Tasha Young's Statement on Edgemont Incorporation

The NYS assembly bill has been gutted, and whether or not it is remedied or the NYS Senate bill passes, these bills represent, at best, a slow moving, stopgap fix to an immediate problem. The incorporation movement is a result of 30 years of poor planning, the waste of nearly $30 million of taxpayers’ money from our budget, a town government that is unresponsive on the macro level, and unprofessional feuding with constituents and other lawmakers.

Supervisor Feiner tells a story of a Greenburgh facing division, a tale of winners taking the ball and leaving losers behind.

It’s a story that discounts the agency of Fairview residents who deserve urban planning that fosters their prosperity, not just survival; it’s a story that discounts Edgemont residents who seek incorporation out of desperation as their only solution for a Town Hall that ignores their needs. It’s a zero sum story that comes true when leadership lacks vision, seeing and sustaining only a continued pattern of dependency of one part of Greenburgh on another, decade after decade. And a consequence of this story being told today, is that there may be concern and indecision among the people of Fairview and their votes will be suppressed.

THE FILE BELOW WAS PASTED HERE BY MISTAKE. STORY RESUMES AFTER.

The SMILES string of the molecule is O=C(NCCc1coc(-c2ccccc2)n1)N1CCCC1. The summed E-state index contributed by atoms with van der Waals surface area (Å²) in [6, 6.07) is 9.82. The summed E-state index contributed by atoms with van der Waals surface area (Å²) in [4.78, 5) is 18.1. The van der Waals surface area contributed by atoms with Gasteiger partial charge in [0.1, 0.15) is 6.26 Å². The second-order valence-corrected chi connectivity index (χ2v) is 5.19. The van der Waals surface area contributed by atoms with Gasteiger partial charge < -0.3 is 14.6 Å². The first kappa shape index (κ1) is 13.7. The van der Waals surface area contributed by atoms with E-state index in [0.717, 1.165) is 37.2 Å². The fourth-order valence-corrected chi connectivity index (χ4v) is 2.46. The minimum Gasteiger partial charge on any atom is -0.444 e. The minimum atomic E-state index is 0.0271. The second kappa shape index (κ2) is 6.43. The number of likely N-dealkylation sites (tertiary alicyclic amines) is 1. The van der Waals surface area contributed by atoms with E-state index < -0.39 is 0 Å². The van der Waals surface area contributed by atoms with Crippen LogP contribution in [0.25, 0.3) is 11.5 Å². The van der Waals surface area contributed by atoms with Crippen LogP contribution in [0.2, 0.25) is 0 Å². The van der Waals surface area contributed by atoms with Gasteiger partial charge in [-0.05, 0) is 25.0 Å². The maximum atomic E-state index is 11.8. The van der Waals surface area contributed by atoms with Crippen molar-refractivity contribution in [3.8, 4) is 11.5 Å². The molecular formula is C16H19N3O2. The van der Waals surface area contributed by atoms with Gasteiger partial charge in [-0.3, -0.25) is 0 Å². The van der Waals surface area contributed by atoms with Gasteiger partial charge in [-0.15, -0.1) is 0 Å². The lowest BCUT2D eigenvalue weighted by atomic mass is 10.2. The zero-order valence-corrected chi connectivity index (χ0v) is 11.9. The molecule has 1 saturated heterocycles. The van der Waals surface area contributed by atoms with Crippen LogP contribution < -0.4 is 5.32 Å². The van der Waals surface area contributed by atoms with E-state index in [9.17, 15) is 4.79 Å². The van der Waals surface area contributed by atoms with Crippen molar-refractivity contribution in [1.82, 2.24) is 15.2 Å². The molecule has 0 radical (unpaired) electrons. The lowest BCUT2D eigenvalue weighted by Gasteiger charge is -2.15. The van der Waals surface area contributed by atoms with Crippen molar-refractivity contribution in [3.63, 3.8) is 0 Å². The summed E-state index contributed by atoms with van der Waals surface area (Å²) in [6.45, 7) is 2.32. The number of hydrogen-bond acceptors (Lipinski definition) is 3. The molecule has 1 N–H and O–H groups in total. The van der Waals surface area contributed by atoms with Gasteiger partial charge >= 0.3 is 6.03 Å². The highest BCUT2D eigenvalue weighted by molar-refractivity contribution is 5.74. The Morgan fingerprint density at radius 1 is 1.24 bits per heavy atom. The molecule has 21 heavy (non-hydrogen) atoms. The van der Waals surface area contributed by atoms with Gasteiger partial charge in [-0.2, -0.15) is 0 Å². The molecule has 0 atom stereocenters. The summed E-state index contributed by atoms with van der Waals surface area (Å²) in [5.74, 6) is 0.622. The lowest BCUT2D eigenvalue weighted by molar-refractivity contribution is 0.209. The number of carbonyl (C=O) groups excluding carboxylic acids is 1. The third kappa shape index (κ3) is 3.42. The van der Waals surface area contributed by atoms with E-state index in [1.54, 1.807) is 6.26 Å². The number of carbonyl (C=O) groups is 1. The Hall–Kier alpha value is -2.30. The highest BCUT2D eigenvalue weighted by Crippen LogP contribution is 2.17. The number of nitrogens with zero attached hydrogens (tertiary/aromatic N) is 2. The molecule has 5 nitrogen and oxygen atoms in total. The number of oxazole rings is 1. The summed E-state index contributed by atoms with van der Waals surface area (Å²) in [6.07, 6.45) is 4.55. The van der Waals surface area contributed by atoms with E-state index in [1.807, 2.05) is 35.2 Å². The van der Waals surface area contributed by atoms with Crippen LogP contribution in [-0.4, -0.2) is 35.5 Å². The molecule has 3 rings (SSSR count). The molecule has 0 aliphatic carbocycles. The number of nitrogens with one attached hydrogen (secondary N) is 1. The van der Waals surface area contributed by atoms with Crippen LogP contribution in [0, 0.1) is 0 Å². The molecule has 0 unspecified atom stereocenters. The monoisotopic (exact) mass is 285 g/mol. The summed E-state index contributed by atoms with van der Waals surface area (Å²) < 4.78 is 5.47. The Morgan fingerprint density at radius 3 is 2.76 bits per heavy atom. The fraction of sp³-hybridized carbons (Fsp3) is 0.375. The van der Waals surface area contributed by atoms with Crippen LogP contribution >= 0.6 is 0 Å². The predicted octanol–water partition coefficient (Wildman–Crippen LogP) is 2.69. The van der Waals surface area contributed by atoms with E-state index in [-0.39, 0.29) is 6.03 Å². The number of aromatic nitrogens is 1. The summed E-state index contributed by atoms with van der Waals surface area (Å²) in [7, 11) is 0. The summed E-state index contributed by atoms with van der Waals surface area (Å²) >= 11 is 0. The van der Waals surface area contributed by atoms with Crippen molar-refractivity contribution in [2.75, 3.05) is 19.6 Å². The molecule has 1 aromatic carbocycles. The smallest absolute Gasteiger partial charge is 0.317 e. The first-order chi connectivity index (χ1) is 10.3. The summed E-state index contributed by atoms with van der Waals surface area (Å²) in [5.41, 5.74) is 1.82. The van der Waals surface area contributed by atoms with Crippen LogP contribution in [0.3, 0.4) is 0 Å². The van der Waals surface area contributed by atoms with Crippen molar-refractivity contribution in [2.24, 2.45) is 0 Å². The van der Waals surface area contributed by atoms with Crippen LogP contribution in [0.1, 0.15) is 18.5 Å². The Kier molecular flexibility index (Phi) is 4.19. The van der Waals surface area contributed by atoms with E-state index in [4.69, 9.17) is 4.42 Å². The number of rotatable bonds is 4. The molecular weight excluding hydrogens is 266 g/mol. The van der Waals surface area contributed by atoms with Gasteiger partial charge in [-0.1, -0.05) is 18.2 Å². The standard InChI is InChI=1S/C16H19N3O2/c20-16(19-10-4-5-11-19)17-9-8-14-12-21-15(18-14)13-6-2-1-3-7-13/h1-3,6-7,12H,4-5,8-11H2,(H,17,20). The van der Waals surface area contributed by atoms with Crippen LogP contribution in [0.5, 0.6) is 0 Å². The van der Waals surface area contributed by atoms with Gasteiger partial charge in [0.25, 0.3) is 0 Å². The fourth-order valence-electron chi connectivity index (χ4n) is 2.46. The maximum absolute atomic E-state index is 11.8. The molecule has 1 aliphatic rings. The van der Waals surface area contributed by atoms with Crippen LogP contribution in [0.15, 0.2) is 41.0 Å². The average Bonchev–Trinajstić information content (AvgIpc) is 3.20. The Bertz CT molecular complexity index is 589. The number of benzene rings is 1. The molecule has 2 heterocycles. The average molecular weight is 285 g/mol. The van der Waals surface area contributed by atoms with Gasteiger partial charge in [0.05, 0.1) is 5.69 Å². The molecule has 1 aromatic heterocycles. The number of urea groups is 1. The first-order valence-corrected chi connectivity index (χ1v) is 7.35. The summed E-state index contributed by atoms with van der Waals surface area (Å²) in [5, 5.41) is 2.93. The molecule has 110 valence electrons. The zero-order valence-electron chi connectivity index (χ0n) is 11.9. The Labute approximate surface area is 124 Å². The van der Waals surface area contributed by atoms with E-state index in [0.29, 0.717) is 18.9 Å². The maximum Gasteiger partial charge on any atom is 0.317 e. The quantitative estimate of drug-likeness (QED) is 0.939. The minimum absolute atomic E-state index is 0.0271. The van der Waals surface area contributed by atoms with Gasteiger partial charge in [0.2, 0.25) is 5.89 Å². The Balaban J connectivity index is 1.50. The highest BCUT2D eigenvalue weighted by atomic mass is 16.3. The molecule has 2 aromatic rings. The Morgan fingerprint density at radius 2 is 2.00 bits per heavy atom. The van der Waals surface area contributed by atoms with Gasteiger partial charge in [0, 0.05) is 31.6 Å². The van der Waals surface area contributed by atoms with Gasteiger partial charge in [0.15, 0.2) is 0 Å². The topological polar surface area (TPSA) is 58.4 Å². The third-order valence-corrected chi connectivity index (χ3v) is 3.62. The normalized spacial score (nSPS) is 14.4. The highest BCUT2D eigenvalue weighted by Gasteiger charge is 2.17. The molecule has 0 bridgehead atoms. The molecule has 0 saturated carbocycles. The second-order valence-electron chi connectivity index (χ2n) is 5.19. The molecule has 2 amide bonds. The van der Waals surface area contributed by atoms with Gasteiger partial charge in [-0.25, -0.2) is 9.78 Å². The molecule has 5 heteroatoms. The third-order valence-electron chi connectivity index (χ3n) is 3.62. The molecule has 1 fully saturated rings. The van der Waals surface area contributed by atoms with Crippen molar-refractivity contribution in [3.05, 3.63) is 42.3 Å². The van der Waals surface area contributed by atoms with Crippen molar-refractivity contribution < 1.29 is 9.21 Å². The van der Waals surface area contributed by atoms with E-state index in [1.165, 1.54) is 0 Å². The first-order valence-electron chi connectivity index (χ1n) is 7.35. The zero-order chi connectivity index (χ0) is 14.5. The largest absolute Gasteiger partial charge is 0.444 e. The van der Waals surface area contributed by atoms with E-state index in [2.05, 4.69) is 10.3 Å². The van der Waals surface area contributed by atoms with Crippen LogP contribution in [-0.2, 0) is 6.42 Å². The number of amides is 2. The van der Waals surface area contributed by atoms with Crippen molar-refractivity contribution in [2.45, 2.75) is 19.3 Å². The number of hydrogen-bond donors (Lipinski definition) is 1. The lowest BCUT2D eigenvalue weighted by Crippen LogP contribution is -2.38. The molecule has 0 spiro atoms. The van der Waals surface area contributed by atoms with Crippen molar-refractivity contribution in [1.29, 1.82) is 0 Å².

In reality, Greenburgh faces unity: unification behind one need for a new Supervisor who understands that we don’t have to sacrifice one group for another. She will do the hard work of listening to all the communities, giving them a real say, and help them negotiate the competing interests between and within communities. She will focus on boosting the economy in each unique region of unincorporated Greenburgh, from the Central Ave. corridors to the food desert in Fairview, to boost local hiring, bring more revenue into the TDYCC community center, and broaden the commercial tax base, so that residents no longer fear a loss of services. In this process of listening to and actively responding to local community needs, the people of Edgemont will find themselves with greater self-determination on zoning and the cultural events they crave, all from within the Town government. Increasing financial equity and reducing fiscal waste across Greenburgh will also ease the burdens of everyone in Greenburgh, leading to a virtuous cycle. 

Candidate Tasha D. Young does not support incorporation, and she believes that the current Supervisor’s behaviors have largely created this division. Rather than place our hopes on elaborate and possibly doomed schemes to change state law, she urges voters to choose the quick yet effective method of changing Supervisors starting next week, voting June 12 to June 22. Greenburgh needs relief from the years of division, distracting conflict and expensive lawsuits.

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